Al and Oscar have seen burnout before and don't want it to happen to Ginny. Al insists she's not okay, and Ginny's eyes well up as she finally admits the truth. This is how she ends up recounting the last 48 hours of her life to Dr. Andrea Barton (Rita Wilson), a former Army psychiatrist who understands what it's like for people to work in high-pressure situations.
Dr. Barton gets Ginny to admit she's not sure she can keep playing baseball. She can't reconcile her public image with who she knows she is, which is why she tried to sabotage her Nike deal by wearing a competitor's brand. Dr. Barton reminds Ginny that she's no stranger to hard work, so figuring out what's next won't be as bad as she thinks. This extended session with Dr. Barton arrives just in time, too: Amelia later tells Ginny that the nude pictures she took with Trevor are about to be published. Facing such troubling news, she squares her shoulders and looks ready to face it all.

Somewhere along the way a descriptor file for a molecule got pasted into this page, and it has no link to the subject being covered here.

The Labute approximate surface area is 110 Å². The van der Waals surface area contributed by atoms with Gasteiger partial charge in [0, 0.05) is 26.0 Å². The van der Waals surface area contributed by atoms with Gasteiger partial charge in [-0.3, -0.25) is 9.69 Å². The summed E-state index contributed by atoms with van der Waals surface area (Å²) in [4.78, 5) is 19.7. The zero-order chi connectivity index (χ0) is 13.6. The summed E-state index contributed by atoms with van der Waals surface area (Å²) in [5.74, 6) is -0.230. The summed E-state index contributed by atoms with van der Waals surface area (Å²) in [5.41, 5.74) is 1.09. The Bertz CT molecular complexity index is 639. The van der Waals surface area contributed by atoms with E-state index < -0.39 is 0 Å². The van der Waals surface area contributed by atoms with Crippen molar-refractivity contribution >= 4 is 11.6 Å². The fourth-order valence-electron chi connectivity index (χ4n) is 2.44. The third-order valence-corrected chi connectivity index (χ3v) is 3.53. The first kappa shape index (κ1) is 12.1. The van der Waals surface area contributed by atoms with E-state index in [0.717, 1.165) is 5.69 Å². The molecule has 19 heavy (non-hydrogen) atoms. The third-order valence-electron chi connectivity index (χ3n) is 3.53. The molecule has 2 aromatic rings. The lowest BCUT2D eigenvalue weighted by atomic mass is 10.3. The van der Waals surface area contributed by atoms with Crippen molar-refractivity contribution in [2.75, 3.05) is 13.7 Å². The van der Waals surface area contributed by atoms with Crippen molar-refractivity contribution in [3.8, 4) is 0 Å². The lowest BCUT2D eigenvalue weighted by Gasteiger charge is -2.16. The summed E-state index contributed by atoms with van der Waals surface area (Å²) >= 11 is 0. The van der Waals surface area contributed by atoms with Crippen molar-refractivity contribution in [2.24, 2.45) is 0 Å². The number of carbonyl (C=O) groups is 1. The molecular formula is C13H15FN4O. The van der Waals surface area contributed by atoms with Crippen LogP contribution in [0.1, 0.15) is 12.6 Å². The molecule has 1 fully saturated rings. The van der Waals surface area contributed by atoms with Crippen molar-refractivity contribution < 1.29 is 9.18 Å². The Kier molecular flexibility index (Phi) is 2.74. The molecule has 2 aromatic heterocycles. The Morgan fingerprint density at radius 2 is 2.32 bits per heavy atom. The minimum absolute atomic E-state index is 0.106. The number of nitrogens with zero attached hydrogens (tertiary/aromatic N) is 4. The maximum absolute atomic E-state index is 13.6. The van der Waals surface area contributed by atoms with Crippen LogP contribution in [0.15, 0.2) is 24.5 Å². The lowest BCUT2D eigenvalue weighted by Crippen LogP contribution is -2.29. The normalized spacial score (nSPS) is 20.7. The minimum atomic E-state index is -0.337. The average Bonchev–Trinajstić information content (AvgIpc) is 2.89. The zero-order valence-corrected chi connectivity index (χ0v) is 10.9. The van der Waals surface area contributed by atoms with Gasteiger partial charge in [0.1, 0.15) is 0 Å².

Hooray for Ginny, but the buildup around her last 48 hours is a bit more dramatic than the situation warranted. A 23-year-old woman went out and had a good time in a borrowed dress and the wrong shoes. (It's not like she went on a coke bender or anything.) Of course, a lot of people have invested themselves in Ginny, so her safety is important. And I appreciated how the men in the Padres front office made great efforts to protect her mental health. The average sports fan probably doesn't want to acknowledge the pressure that comes with million-dollar contracts, but feeling like you're not allowed to disappoint anyone can be utterly crushing. Although Pitch took a roundabout way to highlight Ginny's mental health, I'm glad it's being covered.